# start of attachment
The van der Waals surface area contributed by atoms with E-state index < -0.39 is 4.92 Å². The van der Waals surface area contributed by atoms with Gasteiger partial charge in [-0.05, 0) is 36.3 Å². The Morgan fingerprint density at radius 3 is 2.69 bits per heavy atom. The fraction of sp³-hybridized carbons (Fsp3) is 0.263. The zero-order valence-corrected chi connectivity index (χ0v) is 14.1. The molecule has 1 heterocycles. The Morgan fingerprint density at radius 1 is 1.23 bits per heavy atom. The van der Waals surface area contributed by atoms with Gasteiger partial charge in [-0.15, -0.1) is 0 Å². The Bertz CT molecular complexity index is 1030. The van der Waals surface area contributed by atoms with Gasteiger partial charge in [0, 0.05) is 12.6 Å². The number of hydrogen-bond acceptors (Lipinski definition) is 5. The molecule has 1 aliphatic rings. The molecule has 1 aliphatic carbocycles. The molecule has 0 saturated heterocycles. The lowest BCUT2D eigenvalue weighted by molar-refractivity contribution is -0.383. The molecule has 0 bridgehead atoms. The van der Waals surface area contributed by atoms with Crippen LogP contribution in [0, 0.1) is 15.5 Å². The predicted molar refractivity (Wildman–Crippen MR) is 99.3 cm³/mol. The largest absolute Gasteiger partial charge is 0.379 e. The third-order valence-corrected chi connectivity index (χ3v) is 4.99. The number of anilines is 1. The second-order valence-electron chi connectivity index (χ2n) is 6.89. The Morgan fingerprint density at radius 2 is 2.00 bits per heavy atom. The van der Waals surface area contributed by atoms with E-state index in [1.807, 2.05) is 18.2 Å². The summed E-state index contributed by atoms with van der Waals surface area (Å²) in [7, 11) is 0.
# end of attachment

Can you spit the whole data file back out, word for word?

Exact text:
The van der Waals surface area contributed by atoms with E-state index < -0.39 is 4.92 Å². The van der Waals surface area contributed by atoms with Gasteiger partial charge in [-0.05, 0) is 36.3 Å². The Morgan fingerprint density at radius 3 is 2.69 bits per heavy atom. The fraction of sp³-hybridized carbons (Fsp3) is 0.263. The zero-order valence-corrected chi connectivity index (χ0v) is 14.1. The molecule has 1 heterocycles. The Morgan fingerprint density at radius 1 is 1.23 bits per heavy atom. The van der Waals surface area contributed by atoms with Gasteiger partial charge in [-0.15, -0.1) is 0 Å². The Bertz CT molecular complexity index is 1030. The van der Waals surface area contributed by atoms with Gasteiger partial charge in [0, 0.05) is 12.6 Å². The number of hydrogen-bond acceptors (Lipinski definition) is 5. The molecule has 1 aliphatic rings. The molecule has 1 aliphatic carbocycles. The molecule has 0 saturated heterocycles. The lowest BCUT2D eigenvalue weighted by molar-refractivity contribution is -0.383. The molecule has 0 bridgehead atoms. The van der Waals surface area contributed by atoms with Crippen LogP contribution in [0, 0.1) is 15.5 Å². The predicted molar refractivity (Wildman–Crippen MR) is 99.3 cm³/mol. The largest absolute Gasteiger partial charge is 0.379 e. The third-order valence-corrected chi connectivity index (χ3v) is 4.99. The number of anilines is 1. The second-order valence-electron chi connectivity index (χ2n) is 6.89. The Morgan fingerprint density at radius 2 is 2.00 bits per heavy atom. The van der Waals surface area contributed by atoms with E-state index in [1.807, 2.05) is 18.2 Å². The summed E-state index contributed by atoms with van der Waals surface area (Å²) in [7, 11) is 0.